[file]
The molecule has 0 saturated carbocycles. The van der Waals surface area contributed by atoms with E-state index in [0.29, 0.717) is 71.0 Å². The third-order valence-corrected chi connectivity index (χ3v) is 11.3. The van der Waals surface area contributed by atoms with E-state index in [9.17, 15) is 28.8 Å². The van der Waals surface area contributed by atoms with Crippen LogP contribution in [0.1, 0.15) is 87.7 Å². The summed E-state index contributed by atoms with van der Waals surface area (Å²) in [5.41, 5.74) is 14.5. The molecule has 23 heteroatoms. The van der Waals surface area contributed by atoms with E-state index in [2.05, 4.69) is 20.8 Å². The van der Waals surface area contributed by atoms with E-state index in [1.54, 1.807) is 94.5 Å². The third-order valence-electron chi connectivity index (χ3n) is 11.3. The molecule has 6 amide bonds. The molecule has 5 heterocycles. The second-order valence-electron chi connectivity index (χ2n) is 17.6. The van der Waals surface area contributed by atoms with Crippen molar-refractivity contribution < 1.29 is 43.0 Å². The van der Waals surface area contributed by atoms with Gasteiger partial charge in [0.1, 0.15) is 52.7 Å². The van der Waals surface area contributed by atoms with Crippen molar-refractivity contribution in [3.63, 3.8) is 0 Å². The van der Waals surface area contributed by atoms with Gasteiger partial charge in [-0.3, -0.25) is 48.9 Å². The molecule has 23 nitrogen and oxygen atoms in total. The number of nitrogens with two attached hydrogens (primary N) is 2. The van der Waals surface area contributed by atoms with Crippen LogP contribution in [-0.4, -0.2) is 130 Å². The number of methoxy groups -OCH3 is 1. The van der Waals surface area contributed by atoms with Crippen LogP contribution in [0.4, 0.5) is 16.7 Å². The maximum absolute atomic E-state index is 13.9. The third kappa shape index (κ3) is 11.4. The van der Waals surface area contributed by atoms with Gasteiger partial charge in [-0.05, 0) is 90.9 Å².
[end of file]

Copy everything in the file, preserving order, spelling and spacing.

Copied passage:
The molecule has 0 saturated carbocycles. The van der Waals surface area contributed by atoms with E-state index in [0.29, 0.717) is 71.0 Å². The third-order valence-corrected chi connectivity index (χ3v) is 11.3. The van der Waals surface area contributed by atoms with E-state index in [9.17, 15) is 28.8 Å². The van der Waals surface area contributed by atoms with Crippen LogP contribution in [0.1, 0.15) is 87.7 Å². The summed E-state index contributed by atoms with van der Waals surface area (Å²) in [5.41, 5.74) is 14.5. The molecule has 23 heteroatoms. The van der Waals surface area contributed by atoms with E-state index in [2.05, 4.69) is 20.8 Å². The van der Waals surface area contributed by atoms with E-state index in [1.54, 1.807) is 94.5 Å². The third-order valence-electron chi connectivity index (χ3n) is 11.3. The molecule has 6 amide bonds. The molecule has 5 heterocycles. The second-order valence-electron chi connectivity index (χ2n) is 17.6. The van der Waals surface area contributed by atoms with Crippen molar-refractivity contribution < 1.29 is 43.0 Å². The van der Waals surface area contributed by atoms with Gasteiger partial charge in [0.1, 0.15) is 52.7 Å². The van der Waals surface area contributed by atoms with Crippen molar-refractivity contribution in [3.63, 3.8) is 0 Å². The van der Waals surface area contributed by atoms with Gasteiger partial charge in [-0.3, -0.25) is 48.9 Å². The molecule has 23 nitrogen and oxygen atoms in total. The number of nitrogens with two attached hydrogens (primary N) is 2. The van der Waals surface area contributed by atoms with Crippen LogP contribution in [-0.4, -0.2) is 130 Å². The number of methoxy groups -OCH3 is 1. The van der Waals surface area contributed by atoms with Crippen LogP contribution in [0.4, 0.5) is 16.7 Å². The maximum absolute atomic E-state index is 13.9. The third kappa shape index (κ3) is 11.4. The van der Waals surface area contributed by atoms with Gasteiger partial charge in [-0.05, 0) is 90.9 Å².